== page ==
Technically the autonomous car was in the right but a human driver would have spotted a reversing truck and waited. That is what we call common courtesy or road craft. You plan ahead, be aware of your surroundings and react accordingly. Lorries and articulated trucks have huge blind spots (and our nations depend on fleets of these vehicles to run day to day), sometimes they need to bend the rules to do the jobs.

        OK some drivers cant plan

    • Not sure why this is rated funny, it should be informative.
      Expected behaviour is a thing. I noticed something just today as I was driving, a woman and child ran quickly across a busy street with a trajectory straight in front of my fast moving car. I saw them, they saw me and I knew that their intention was to stop on the small median island between lanes so carried on at full speed. The event resulted as expected, they stopped on the island, I kept going uninterrupted.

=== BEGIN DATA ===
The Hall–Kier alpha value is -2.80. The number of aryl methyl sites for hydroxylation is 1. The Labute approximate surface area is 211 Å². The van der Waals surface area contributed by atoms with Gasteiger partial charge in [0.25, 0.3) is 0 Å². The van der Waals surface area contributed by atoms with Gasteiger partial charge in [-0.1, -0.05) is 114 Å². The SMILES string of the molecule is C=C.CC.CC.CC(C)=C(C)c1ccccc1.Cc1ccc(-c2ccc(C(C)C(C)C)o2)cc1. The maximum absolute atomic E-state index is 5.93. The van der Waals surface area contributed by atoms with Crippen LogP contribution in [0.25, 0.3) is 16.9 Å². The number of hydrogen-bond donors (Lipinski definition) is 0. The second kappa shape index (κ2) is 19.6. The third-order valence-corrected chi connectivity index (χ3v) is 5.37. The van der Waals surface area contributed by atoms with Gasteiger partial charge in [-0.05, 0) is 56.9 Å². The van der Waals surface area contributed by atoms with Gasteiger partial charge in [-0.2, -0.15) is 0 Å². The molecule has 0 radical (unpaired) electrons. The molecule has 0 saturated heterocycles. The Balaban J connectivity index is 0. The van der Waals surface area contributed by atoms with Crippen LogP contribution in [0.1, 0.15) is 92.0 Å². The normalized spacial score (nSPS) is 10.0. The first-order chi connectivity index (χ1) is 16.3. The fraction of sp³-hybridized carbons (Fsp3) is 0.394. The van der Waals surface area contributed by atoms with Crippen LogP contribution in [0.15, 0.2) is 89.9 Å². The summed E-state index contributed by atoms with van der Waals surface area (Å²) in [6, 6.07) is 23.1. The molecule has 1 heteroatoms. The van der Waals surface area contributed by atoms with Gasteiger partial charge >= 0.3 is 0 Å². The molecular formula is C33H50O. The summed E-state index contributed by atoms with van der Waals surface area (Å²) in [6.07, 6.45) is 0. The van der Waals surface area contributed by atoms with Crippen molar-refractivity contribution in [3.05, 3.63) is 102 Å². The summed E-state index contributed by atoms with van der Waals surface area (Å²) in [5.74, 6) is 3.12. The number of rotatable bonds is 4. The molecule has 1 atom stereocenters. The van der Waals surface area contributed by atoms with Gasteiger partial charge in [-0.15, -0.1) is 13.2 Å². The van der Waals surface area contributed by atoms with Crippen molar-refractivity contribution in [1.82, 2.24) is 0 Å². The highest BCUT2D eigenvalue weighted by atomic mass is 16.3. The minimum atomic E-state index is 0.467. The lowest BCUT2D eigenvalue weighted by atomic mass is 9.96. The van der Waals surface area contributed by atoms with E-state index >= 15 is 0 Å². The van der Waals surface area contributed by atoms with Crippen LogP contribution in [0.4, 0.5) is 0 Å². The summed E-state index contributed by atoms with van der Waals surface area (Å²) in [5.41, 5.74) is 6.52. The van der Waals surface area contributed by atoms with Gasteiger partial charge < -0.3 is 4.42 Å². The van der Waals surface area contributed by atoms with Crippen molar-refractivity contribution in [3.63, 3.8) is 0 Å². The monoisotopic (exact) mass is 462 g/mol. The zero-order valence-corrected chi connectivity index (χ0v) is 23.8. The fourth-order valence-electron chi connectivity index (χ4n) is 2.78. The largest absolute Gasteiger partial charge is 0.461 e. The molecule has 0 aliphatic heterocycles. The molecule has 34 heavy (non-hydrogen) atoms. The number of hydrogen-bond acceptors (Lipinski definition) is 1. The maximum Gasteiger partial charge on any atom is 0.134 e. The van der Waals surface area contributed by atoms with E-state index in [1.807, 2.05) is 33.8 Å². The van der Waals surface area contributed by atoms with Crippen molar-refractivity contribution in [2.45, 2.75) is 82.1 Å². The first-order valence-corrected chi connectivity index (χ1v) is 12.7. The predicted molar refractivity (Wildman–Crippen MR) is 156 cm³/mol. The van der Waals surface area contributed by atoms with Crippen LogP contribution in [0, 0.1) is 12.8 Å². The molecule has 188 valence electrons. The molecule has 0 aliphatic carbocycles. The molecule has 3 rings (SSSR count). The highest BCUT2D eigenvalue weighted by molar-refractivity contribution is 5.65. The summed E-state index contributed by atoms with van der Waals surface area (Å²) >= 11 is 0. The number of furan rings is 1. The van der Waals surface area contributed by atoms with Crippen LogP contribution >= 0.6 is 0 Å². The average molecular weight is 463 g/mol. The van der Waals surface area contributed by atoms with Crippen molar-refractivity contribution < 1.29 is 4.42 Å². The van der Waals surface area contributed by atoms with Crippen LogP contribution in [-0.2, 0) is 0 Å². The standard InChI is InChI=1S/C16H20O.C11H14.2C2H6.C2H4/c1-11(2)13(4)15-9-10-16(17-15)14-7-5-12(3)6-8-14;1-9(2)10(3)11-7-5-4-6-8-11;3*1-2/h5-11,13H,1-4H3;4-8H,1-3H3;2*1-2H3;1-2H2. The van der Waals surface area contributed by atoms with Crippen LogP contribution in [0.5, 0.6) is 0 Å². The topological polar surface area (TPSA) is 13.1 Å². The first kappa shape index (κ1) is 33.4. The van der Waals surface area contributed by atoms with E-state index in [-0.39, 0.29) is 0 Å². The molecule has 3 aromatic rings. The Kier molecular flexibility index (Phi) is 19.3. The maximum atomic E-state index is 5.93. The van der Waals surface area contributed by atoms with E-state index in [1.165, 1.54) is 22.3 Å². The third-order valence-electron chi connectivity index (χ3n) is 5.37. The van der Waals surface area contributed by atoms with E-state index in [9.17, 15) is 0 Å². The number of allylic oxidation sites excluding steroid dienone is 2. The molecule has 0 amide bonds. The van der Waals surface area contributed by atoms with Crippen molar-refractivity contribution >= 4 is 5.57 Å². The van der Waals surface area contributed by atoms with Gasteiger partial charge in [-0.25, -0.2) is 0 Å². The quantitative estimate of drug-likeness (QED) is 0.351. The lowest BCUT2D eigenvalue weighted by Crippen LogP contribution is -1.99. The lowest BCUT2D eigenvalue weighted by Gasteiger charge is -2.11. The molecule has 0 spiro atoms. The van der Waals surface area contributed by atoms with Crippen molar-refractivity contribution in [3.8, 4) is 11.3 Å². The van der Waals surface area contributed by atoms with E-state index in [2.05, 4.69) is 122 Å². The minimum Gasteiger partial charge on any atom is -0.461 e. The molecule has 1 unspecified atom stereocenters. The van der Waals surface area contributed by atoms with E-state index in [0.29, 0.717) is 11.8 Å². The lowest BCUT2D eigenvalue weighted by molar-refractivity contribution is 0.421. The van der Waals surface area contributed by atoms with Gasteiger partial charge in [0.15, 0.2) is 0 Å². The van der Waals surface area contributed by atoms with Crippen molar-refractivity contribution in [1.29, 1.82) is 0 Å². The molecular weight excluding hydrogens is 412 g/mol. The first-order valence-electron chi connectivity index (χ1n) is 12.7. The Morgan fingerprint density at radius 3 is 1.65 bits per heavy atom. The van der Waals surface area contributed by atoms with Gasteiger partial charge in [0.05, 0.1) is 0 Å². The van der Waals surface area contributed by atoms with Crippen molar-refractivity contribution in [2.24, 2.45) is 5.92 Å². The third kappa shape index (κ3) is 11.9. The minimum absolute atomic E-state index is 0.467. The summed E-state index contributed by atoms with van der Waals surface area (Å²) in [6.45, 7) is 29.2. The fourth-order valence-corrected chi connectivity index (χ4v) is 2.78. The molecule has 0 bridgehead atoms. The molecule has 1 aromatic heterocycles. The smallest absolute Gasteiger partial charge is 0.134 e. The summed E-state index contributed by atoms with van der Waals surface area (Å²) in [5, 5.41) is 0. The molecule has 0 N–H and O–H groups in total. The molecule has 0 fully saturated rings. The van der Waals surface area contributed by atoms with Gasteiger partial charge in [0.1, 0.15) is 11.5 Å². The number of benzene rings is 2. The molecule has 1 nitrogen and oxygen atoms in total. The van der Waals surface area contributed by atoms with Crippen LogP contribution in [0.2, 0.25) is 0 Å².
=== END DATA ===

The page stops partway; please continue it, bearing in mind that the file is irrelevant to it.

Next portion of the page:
With AI how does it know they intend
    • I'm looking at the "No Brakes", and "No Steering Wheel"; that's what I'd call, "A Hell of a Plan."
  • Not ready yet. (Score:5, Insightful)

    by Fly Swatter ( 30498 ) on Thursday November 09, 2017 @05:37PM (#55522071) Homepage

    Had the truck had the same sensing equipment that the shuttle has the accident would have been avoided.

    If the shuttle had the same sensing equipment as the truck has the accident would have been avoided (ftfy). A human would have laid into the horn as the truck got closer to alert him hes about to hit someone. A human would also have seen the truck backing in and yielded a larger room for error. An alert human may also see the situation that they could quickly back up a bit before the truck hit them. (per article trucker was cited for illegal backing (up?). This isn't ready in my opinion, but a nice alpha test though.